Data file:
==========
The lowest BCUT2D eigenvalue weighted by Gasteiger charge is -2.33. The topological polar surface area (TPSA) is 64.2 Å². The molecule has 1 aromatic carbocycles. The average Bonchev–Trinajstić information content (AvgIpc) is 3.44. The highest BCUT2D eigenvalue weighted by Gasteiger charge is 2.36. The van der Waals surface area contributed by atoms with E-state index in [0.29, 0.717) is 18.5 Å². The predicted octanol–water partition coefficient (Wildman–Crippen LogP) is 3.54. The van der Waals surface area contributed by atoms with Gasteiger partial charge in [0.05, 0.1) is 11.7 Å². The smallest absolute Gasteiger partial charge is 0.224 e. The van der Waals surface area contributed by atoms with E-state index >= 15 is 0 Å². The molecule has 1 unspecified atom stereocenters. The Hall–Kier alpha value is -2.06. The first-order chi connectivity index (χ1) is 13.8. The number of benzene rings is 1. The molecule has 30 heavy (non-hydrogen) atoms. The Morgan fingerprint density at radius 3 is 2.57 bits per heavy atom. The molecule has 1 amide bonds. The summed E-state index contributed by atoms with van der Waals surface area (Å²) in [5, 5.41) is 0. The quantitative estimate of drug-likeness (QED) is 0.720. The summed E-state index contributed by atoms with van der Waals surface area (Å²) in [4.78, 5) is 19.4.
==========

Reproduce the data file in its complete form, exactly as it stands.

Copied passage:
The lowest BCUT2D eigenvalue weighted by Gasteiger charge is -2.33. The topological polar surface area (TPSA) is 64.2 Å². The molecule has 1 aromatic carbocycles. The average Bonchev–Trinajstić information content (AvgIpc) is 3.44. The highest BCUT2D eigenvalue weighted by Gasteiger charge is 2.36. The van der Waals surface area contributed by atoms with E-state index in [0.29, 0.717) is 18.5 Å². The predicted octanol–water partition coefficient (Wildman–Crippen LogP) is 3.54. The van der Waals surface area contributed by atoms with Gasteiger partial charge in [0.05, 0.1) is 11.7 Å². The smallest absolute Gasteiger partial charge is 0.224 e. The van der Waals surface area contributed by atoms with E-state index >= 15 is 0 Å². The molecule has 1 unspecified atom stereocenters. The Hall–Kier alpha value is -2.06. The first-order chi connectivity index (χ1) is 13.8. The number of benzene rings is 1. The molecule has 30 heavy (non-hydrogen) atoms. The Morgan fingerprint density at radius 3 is 2.57 bits per heavy atom. The molecule has 1 amide bonds. The summed E-state index contributed by atoms with van der Waals surface area (Å²) in [5, 5.41) is 0. The quantitative estimate of drug-likeness (QED) is 0.720. The summed E-state index contributed by atoms with van der Waals surface area (Å²) in [4.78, 5) is 19.4.